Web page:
New York, 8 July 2021 – The Syrian Association for Citizens’ Dignity (SACD) and the Syrian Network League (SNL), an umbrella of 185 Syrian organizations working on civil and humanitarian issues, today called on the UN Emergency relief Coordinator Martin Griffiths to continue delivering aid to north-western Syria if the UN Security Council does not extend Resolution 2165.

The letter clearly sets out the legal basis for the continuation of cross-border aid even if Russia carries out its threat to veto the extension of the resolution.

“Everybody keeps treating the delivery of aid to Idlib as purely humanitarian issue, begging and pleading with Russia’s humanity to extend Resolution 2165. We have seen Russian humanity in Syria through the bombs it rained on our children and its support for the Syrian regime’s crimes. It is absurd to appeal to Russia on humanitarian basis, when for them this is a political tool to blackmail Syrians and the world. We have to change this conversation and assert clearly that delivering aid to Idlib without the UN Security Council approval is not illegal, on the contrary, this is the solution the UN must embrace,“ says Fadi Nezhat, member of SACD board of trustees.

There is no rule in international law that definitively states that it is illegal for U.N. humanitarian agencies to cross an international border into areas not under control of government to provide impartial humanitarian assistance in full cooperation with local authorities and local communities, as it has been assumed with Resolution 2165.

It is the consensus of the leading world experts on international law that there is no legal barrier to the UN directly undertaking cross-border humanitarian operations and supporting NGOs to undertake them as well, with three primary conditions for legality of cross border aid that the UN clearly meets.

First, the United Nations clearly meets the first condition for legitimate humanitarian action, which requires it respect the principles of humanity, neutrality, impartiality, and non-discrimination in delivering aid.

Second, the areas where aid needs to be delivered is under control of various opposition groups, not the Syrian regime. In such cases, the consent of those parties in effective control of the area through which relief will pass is all that is required by international law to deliver aid.

Third, under international humanitarian law parties can withhold consent only for valid legal reasons, not for arbitrary reasons. For example, parties might temporarily refuse consent for reasons of “military necessity” where imminent military operations will take place on the proposed route for aid. They cannot, however, lawfully withhold consent to weaken the resistance of the enemy, cause starvation of civilians, or deny medical assistance. Where consent is withheld for these arbitrary reasons, the relief operation is lawful without consent.

The UN has been explicit that the Syrian regime has over the years consistently, systematically and arbitrarily denied consent for a wide range of legitimate humanitarian relief operations and delivery of humanitarian aid to opposition-held areas.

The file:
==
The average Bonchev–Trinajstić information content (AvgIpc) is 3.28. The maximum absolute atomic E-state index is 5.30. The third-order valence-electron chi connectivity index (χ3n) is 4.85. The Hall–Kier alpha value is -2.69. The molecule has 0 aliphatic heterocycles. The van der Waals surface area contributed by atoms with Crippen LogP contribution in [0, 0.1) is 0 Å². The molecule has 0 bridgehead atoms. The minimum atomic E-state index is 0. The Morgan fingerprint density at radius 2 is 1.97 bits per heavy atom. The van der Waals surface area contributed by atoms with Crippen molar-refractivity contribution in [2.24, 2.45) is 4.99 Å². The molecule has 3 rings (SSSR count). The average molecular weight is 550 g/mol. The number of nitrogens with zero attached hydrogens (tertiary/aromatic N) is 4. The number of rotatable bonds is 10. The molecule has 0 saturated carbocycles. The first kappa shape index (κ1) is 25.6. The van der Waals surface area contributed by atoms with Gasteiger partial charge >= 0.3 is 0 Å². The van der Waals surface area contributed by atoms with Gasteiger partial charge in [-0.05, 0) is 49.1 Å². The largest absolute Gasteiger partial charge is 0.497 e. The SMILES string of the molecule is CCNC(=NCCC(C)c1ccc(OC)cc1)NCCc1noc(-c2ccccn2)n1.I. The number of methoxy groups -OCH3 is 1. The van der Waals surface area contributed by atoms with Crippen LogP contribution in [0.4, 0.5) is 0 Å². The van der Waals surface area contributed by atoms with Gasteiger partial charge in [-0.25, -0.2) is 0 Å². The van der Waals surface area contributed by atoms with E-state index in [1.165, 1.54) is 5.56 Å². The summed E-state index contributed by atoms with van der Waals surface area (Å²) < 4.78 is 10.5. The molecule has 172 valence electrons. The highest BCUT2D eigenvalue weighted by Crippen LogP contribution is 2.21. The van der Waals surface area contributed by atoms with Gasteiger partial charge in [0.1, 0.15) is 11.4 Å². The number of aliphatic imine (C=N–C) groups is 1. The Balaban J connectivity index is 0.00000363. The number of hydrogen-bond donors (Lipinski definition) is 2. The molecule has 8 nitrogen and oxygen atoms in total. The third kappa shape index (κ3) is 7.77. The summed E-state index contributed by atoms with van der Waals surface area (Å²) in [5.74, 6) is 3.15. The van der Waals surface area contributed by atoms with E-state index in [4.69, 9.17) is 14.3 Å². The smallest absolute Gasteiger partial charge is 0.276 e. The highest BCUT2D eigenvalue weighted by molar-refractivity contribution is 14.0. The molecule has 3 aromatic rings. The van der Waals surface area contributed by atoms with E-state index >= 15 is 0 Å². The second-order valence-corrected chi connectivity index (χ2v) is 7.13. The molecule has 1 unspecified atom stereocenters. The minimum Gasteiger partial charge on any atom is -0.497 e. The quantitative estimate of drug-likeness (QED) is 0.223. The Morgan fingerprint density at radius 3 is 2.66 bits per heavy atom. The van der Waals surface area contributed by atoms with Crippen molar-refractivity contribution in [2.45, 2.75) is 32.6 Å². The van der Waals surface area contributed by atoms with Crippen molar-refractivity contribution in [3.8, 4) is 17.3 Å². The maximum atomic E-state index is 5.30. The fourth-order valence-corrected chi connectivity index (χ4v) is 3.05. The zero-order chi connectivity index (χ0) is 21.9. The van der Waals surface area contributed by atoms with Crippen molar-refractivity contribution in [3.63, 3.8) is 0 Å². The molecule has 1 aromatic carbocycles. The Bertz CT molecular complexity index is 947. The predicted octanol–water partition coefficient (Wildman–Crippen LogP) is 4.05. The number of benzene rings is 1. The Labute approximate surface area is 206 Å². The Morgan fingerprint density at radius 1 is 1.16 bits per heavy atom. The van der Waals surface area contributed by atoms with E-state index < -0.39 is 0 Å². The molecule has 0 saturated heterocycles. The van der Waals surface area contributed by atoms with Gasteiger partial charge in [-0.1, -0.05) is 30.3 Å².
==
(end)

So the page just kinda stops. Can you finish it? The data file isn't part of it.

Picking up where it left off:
“We understand the complexities facing the United Nations in Syria, where the Syrian regime and its allies continue to force the UN to act in accordance with the regime’s demands if it wants to continue operating in areas under the regime’s control. We understand the political minefield that the UN has to navigate to maintain assistance to the vulnerable Syrians. However, we do not accept the assumption that humanitarian aid to Idlib is illegal without the UNSC approval, nor the assertion that the UN has no other legal basis for continuation of aid delivery outside the UNSC authorization, ” says Ashraf al-Msalam, SNL Steering Committee Chairman.

In communication with the Emergency Relief Coordinator Martin Griffiths and key states involved in discussions on Syria, the SACD and SNL have issued the following calls:

• Calling on the ERC to ensure that millions of civilians in north-western Syria, already categorized by the UN as in “catastrophic need” of humanitarian assistance, are not sacrificed on the false basis that the UN’s hands are tied by a Russian veto;

• Demanding from the ERC to continue delivering cross border humanitarian aid if the UN SC withholds its approval, as there is clearly a legal basis for the cross-border delivery of aid without the UNSC authorization;

• Requesting the UN Office of Legal Affairs to make public the legal opinion which serves as the legal basis for the ERC and individual UN agencies’ insistence on the UNSC authorization as a condition for the delivery of cross-border aid;

• Calling upon key states to sponsor a new UNGA Resolution on Syria to emphasize that the international community has an “essential interest” in ensuring that lifesaving humanitarian assistance is provided, and recognizing that in northern Syria this essential interest faces grave and imminent peril;

• Calling upon key states to address the UN Emergency Relief Coordinator and encouraging the UN to use clear and existing legal routes to continue the UN’s assistance in northern Syria even if the UNSC does not extend the Resolution 2165.

The time has come for the conversation on humanitarian aid to north-west Syria to change, as there is every moral, political and, most importantly, legal argument for it. Humanitarian aid to Idlib can and must continue to be delivered even if the UNSC approval is withheld.

  • Cover photo: This January 9, 2020, image obtained from the United Nations shows a general view of the Security Council meeting on maintenance of international peace and security and upholding the United Nations Charter. (AFP)